Extreme temperatures and variations in rainfall enact extreme consequences on the landscape, flash floods wreak terrible damage and rising sea levels either cover the coastlines or wash away whole beaches. Rising water temperatures also bleach coral reefs and endanger the tourism trade – often an important economic sector - based upon those reefs.
Unlike in Europe, climate change is not an abstract danger in Mauritius. It is a direct threat, there on the island’s doorstep. And more and more Mauritians are seeing the drastic changes as the results of climate change, not as isolated weather incidents.
This island nation is clearly vulnerable which is why increasing numbers of locals are concerned about the future of their homeland. Local politicians are also reacting to the problem. By 2025, power supplies on Mauritius should consist of 35 percent clean energy. But in fact it is the developed countries which contribute most to greenhouse gas emissions that should be more active in this area. It will not be enough if the nations that most feel the impact of the emissions are the only ones forced to change.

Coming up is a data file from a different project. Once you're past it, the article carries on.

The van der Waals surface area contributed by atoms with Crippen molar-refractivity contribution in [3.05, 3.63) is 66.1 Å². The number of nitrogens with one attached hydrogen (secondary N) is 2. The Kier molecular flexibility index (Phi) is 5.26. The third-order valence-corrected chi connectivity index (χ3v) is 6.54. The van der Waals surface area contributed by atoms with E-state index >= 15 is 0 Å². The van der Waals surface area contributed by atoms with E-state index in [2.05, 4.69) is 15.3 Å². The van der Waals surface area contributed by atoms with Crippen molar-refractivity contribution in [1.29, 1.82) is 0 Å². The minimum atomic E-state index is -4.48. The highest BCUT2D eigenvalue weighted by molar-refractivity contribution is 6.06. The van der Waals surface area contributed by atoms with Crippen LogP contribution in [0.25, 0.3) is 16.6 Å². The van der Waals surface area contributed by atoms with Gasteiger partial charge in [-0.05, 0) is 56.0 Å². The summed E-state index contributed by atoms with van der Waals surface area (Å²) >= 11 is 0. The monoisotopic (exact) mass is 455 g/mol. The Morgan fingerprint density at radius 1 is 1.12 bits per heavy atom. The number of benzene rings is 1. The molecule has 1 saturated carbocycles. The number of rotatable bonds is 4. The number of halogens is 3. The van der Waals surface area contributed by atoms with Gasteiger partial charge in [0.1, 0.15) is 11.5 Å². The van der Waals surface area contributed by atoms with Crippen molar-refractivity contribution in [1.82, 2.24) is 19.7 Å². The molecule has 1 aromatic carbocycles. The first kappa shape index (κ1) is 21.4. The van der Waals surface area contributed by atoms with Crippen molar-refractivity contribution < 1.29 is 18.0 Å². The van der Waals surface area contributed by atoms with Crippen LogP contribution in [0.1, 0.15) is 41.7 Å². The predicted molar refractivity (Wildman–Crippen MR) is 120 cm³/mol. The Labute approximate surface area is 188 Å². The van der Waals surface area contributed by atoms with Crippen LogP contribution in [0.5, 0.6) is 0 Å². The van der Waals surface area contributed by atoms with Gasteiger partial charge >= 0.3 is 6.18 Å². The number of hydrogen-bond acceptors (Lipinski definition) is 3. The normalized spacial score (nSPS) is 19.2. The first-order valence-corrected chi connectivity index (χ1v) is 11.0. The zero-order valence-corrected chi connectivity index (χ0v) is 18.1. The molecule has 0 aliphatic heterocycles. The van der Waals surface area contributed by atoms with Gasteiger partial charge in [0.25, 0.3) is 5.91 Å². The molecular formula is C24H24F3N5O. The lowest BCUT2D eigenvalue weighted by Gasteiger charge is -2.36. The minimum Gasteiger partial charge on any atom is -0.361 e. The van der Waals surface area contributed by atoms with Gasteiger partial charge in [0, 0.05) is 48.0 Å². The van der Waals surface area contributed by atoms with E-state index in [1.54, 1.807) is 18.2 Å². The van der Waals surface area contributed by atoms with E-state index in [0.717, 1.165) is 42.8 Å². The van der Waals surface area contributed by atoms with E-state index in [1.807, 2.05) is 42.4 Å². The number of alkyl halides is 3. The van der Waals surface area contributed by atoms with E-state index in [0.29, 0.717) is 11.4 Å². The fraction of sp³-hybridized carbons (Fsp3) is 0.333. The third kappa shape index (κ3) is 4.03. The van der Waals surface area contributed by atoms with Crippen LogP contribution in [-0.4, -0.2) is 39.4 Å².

*Source: AFROBAROMETER Dispatch No. 214, 2018